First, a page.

Since determining a surface's wettability is "trivially easy," says senior author Kripa Varanasi, an associate professor of mechanical engineering, that determination can now be used to predict a material's suitability as a catalyst. Since researchers tend to specialize in either wettability or catalysis, this produces a framework for researchers in both fields to work together to advance understanding, says Varanasi, whose research focuses primarily on wettability; Shao-Horn is an expert on catalytic reactions.

"We show how wetting and catalysis, which are both surface phenomena, are related," Varanasi says, "and how electronic structure forms a link between both."

While both effects are important in a variety of industrial processes and have been the subject of much empirical research, "at the molecular level, we understand very little about what's happening at the interface," Shao-Horn says. "This is a step forward, providing a molecular-level understanding."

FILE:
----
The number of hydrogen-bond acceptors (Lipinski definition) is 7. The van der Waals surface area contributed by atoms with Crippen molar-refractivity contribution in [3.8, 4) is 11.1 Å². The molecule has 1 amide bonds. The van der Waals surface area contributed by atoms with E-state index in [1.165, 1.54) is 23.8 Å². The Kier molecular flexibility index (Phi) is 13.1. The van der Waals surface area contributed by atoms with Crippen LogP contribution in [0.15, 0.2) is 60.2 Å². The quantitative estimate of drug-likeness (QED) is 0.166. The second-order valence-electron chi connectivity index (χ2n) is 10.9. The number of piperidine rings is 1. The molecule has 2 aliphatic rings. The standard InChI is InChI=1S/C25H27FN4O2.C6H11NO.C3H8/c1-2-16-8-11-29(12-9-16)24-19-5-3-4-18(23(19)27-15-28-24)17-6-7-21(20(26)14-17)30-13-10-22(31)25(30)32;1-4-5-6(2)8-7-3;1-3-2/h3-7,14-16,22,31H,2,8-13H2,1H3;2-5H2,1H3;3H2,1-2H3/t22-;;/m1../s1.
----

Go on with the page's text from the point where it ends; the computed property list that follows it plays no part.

"It's primarily an experimental technique" that made the new understanding possible, explains Kelsey Stoerzinger, an MIT graduate student and the paper's lead author. While most attempts to study such surface science use instruments requiring a vacuum, this team used a device that could study the reactions in humid air, at room temperature, and with varying degrees of water vapor present. Experiments using this system, called ambient pressure X-ray photoelectron spectroscopy, revealed that the reactivity with water is key to the whole process, she says.

The water molecules break apart to form hydroxyl groups -- an atom of oxygen bound to an atom of hydrogen -- bonded to the material's surface. These reactive compounds, in turn, are responsible for increasing the wetting properties of the surface, while simultaneously inhibiting its ability to catalyze chemical reactions. Therefore, for applications requiring high catalytic activity, the team found, a key requirement is that the surface be hydrophobic, or non-wetting.